The Court found that in a disability claim that turned upon subjective evidence, such as the amount of a claimant’s pain and fatigue, it was an abuse of discretion for the insurer to rely solely upon doctors who merely reviewed the records without examining the patient when there was a uniformity of agreement by treating physicians what the individual was disabled.

Another important feature of the case was the Ninth Circuit confirming that CIGNA’s physician report is one of the documents that the Plan is required to provide the claimant as part of its duty to provide a full and fair review.  Most importantly, the Court held that these physicians’ reports must be provided prior to a final determination.  This allows the claimant or his/her physician to comment on or rebut the insurer’s physician report prior to a final determination on appeal.

July 25th, 2012

Our client was in a serious auto accident at the age of 22, which confined him to a wheelchair due to serious back injuries.  Despite his serious disability, he returned to school to learn computer programming.  He successfully returned to the workforce and became a program manager for Oracle Corp.  Due to a combination of his serious back injuries and the wear and tear after 17 years of working as a computer programmer and manager, his back finally gave out, precluding him from working full time.  He applied for and received long term disability benefits.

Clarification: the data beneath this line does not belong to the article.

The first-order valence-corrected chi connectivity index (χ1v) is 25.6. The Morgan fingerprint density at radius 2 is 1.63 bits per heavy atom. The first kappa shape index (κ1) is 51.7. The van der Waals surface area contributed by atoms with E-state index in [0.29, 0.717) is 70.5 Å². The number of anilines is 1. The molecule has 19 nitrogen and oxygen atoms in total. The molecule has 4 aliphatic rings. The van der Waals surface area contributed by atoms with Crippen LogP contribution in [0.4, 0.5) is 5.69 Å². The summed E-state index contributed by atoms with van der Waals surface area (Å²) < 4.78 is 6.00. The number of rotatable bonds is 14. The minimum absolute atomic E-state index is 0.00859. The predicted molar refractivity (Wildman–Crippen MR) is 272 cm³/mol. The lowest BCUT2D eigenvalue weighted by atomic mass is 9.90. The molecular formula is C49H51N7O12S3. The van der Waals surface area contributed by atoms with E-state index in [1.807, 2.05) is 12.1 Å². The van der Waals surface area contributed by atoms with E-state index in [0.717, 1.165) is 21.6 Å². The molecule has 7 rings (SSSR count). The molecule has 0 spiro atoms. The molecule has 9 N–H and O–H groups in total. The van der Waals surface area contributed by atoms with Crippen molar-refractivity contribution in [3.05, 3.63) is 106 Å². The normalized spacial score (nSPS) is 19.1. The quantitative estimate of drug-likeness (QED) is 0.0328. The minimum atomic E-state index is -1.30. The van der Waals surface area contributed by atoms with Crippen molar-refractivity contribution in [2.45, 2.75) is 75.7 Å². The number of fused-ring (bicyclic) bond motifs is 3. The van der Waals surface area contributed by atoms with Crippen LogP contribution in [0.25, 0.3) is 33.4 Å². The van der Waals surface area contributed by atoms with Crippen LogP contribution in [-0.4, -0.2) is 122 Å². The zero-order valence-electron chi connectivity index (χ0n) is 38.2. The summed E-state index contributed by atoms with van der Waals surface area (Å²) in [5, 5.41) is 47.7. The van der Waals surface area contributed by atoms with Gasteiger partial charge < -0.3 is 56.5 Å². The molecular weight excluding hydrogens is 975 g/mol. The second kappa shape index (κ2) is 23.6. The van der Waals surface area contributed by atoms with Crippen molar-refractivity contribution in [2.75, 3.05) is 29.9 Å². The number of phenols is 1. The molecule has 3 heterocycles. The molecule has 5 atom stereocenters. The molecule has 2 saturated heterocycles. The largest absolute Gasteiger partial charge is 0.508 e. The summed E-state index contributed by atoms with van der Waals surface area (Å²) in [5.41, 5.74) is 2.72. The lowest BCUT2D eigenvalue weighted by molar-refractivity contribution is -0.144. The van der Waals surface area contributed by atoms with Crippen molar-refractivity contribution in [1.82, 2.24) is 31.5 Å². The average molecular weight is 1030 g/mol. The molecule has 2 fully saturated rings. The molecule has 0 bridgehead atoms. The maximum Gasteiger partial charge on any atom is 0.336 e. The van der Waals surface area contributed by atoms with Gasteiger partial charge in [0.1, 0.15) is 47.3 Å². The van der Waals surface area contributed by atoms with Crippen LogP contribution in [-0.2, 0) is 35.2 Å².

Four years later, on December 23rd, the insurance carrier placed our client under video surveillance.  The video showed him Christmas shopping with his wife for several hours.  Client was driving with his specially equipped vehicle, getting in and out of his car into his wheelchair and going to various stores.  Based on the video and client’s refusal to take constant pain medication, his benefits were terminated.  Stennett & Casino had our client tested through a Functional Capacity Evaluation and had his doctor prepare additional reports; however, the insurance company refused to pay additional benefits.   We filed a lawsuit in Federal Court and the court found in our client’s favor.  In referencing the surveillance video the court noted that “the plan does not require a claimant to be utterly helpless in order to be eligible for disability benefits…and plaintiff would hardly be the only person overtaxing his abilities when shopping on December 23rd.” The court’s opinion can be found at Robertson v. Hartford Life and Accident Ins. Co.